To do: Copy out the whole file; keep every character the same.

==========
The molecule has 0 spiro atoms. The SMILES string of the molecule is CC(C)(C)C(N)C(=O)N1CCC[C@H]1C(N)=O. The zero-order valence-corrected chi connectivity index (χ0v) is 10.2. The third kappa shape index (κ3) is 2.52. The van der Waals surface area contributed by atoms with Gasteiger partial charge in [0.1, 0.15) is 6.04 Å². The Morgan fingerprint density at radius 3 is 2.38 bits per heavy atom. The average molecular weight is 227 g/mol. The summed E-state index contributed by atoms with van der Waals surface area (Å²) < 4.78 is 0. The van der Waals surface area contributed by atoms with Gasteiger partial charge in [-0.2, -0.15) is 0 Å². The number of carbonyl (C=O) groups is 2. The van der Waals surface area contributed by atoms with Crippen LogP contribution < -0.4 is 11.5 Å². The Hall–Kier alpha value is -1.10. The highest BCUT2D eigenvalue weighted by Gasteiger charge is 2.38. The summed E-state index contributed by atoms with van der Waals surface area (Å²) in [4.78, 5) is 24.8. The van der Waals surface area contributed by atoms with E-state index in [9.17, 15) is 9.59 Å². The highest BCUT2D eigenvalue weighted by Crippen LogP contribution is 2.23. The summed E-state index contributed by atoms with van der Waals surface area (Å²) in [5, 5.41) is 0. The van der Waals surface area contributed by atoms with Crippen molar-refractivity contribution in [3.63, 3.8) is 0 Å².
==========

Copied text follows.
The molecule has 0 spiro atoms. The SMILES string of the molecule is CC(C)(C)C(N)C(=O)N1CCC[C@H]1C(N)=O. The zero-order valence-corrected chi connectivity index (χ0v) is 10.2. The third kappa shape index (κ3) is 2.52. The van der Waals surface area contributed by atoms with Gasteiger partial charge in [0.1, 0.15) is 6.04 Å². The Morgan fingerprint density at radius 3 is 2.38 bits per heavy atom. The average molecular weight is 227 g/mol. The summed E-state index contributed by atoms with van der Waals surface area (Å²) < 4.78 is 0. The van der Waals surface area contributed by atoms with Gasteiger partial charge in [-0.2, -0.15) is 0 Å². The number of carbonyl (C=O) groups is 2. The van der Waals surface area contributed by atoms with Crippen LogP contribution < -0.4 is 11.5 Å². The Hall–Kier alpha value is -1.10. The highest BCUT2D eigenvalue weighted by Gasteiger charge is 2.38. The summed E-state index contributed by atoms with van der Waals surface area (Å²) in [4.78, 5) is 24.8. The van der Waals surface area contributed by atoms with E-state index in [9.17, 15) is 9.59 Å². The highest BCUT2D eigenvalue weighted by Crippen LogP contribution is 2.23. The summed E-state index contributed by atoms with van der Waals surface area (Å²) in [5, 5.41) is 0. The van der Waals surface area contributed by atoms with Crippen molar-refractivity contribution in [3.63, 3.8) is 0 Å².